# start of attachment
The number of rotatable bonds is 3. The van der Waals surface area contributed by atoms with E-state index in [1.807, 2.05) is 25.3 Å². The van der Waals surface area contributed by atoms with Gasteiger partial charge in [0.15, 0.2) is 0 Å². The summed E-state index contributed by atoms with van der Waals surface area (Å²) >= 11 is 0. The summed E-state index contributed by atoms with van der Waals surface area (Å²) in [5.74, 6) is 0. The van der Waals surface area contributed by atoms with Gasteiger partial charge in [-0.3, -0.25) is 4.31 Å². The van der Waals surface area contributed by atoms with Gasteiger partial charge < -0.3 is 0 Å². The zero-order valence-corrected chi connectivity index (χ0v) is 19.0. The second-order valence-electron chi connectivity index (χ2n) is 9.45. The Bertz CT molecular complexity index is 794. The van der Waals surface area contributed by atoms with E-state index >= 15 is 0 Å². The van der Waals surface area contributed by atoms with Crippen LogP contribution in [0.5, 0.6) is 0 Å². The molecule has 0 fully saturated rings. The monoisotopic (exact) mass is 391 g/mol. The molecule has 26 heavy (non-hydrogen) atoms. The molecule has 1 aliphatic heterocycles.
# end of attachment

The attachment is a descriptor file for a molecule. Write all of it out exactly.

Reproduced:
The number of rotatable bonds is 3. The van der Waals surface area contributed by atoms with E-state index in [1.807, 2.05) is 25.3 Å². The van der Waals surface area contributed by atoms with Gasteiger partial charge in [0.15, 0.2) is 0 Å². The summed E-state index contributed by atoms with van der Waals surface area (Å²) >= 11 is 0. The summed E-state index contributed by atoms with van der Waals surface area (Å²) in [5.74, 6) is 0. The van der Waals surface area contributed by atoms with Gasteiger partial charge in [-0.3, -0.25) is 4.31 Å². The van der Waals surface area contributed by atoms with Gasteiger partial charge < -0.3 is 0 Å². The zero-order valence-corrected chi connectivity index (χ0v) is 19.0. The second-order valence-electron chi connectivity index (χ2n) is 9.45. The Bertz CT molecular complexity index is 794. The van der Waals surface area contributed by atoms with E-state index >= 15 is 0 Å². The van der Waals surface area contributed by atoms with Crippen LogP contribution in [0.5, 0.6) is 0 Å². The molecule has 0 fully saturated rings. The monoisotopic (exact) mass is 391 g/mol. The molecule has 26 heavy (non-hydrogen) atoms. The molecule has 1 aliphatic heterocycles.